A week ago on Monday, I drove to Richardson to spend a few hours with my mother. I brought her one of her favorite meals and we sat at the kitchen table chatting and enjoying our food. On the kitchen counter sits a small TV, and she, as is normal to her, had it tuned to an all-day news channel, but with the sound off. At one point, I glanced at it and saw in the corner of the screen this: "Police Chase in Dallas." I asked her to turn on the sound. For the next 45 minutes, we sat transfixed as we viewed through the lens of a helicopter camera an extremely dangerous car chase all over the Dallas freeways. By then, I was running late for another appointment, but didn't want to get on the freeway because of what was happening.
As we watched, the driver turned off the freeway and ended up on Plano Road, heading northbound--toward the neighborhood of my mother's house. He ended up being stopped after running a red light when a pick-up truck, the driver totally unaware of the drama unfolding in front of him, smashed into the felon's car.
Shortly after the end of the car chase, I headed out to my next destination. I flipped on a news channel, curious myself about the outcome and concerned for the driver of the pick-up (he was not seriously hurt, thank goodness). As it happens, I hit one of those talk shows that gives people a chance to voice their opinions. I was fascinated by the amount of criticism that was heaped upon those giving chase to the felon. Several people said, "Well, the officer could have cut him off earlier. Makes no sense why he didn't do this." The implication is, "If I had been that officer, I certainly would have done this!"
Hmm. . . I wonder about that. We who were watching had the advantage of sitting in our comfortable homes, viewing everything from a bird's eye perspective, seeing much more than the officers in the high speed chase were able to see. We had the advantage of hearing the commentator describe the location and the surroundings. The officers on the chase had almost none of this information. There are major communication difficulties between those on the chase and those watching the chase making it very difficult to keep the officers on the ground fully informed. We also were not endangering our own lives or the lives of others by our decisions. We just watched--and many decided that they, as watchers, could do this much better than the participants themselves.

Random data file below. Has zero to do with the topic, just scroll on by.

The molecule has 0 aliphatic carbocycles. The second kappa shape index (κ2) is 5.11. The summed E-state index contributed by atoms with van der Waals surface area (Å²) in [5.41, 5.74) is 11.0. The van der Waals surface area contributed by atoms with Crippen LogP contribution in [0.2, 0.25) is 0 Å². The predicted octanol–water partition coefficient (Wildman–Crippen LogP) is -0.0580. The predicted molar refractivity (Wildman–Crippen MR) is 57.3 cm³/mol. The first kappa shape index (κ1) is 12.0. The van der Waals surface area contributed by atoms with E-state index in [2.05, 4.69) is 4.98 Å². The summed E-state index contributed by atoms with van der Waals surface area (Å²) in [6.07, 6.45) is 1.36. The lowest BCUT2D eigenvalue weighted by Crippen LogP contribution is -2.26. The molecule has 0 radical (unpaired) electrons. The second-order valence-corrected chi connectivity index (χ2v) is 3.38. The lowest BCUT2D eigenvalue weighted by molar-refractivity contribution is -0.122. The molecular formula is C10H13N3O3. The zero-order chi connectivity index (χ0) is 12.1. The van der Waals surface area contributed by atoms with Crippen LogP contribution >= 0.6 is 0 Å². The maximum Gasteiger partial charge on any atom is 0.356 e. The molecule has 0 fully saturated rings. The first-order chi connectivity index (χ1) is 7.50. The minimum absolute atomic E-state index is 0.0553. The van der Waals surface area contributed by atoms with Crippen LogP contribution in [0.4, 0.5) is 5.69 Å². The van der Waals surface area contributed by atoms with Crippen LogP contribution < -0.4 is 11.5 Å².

I wonder. I wonder how well they would have done, with limited knowledge, with their own adrenaline racing, with awareness of the danger to many--how well would they have done with the two brief opportunities that did arise where the run-away driver might have been cut off? I'm betting that few, if any, would have done better. And probably all would have caused much greater harm than actually did take place.
But it is much easier to play Monday morning quarterback than it is to put on the gear and get out there on the field, take the hits, avoid the blockers, find the running holes and the receivers, and actually move that ball down the field while playing within the rules.
I ache for our political leaders, especially those who hold their offices with great integrity and personal sacrifice. Every one of them has hundreds, thousands, even millions of Monday morning quarterbacks, screaming at them that they are idiots making stupid decisions. I sit with my pastoral colleagues as we comfort one another. Each of us chooses in the best ways we can to walk in holiness and obedience to God and leadership to our churches. Each of us seeks constant improvement in life and service and looks for helpful critique and guidance. And each of us has experienced attack that has simply left us breathless from those who know they could do our work far, far better than we do it ourselves. Frankly, before I became a clergy person, I did this quite often myself. Too many conversations about my church and its leaders started with, "If only he/she would do that this way . . ."
Monday morning quarterbacking springs from basic human nature--all of us deep down inside think we know better than God does what is best for us. That is the nature of the separation between God and humankind. We dictate to God how God may act, where God may act, for whom God may show love and compassion. The more we do that, the more disappointed we are with God because we are not getting our own way.
And then there is the joy of taking the descending way--the way of Jesus, who endured the shame, suffered the cross, offered forgiveness to all, and saw the resurrection on the other side of it. The resurrection says, "God wins!!!!!!" And when God wins, morning does dawn in hope and reconciliation and new life. It really doesn't get any better than this!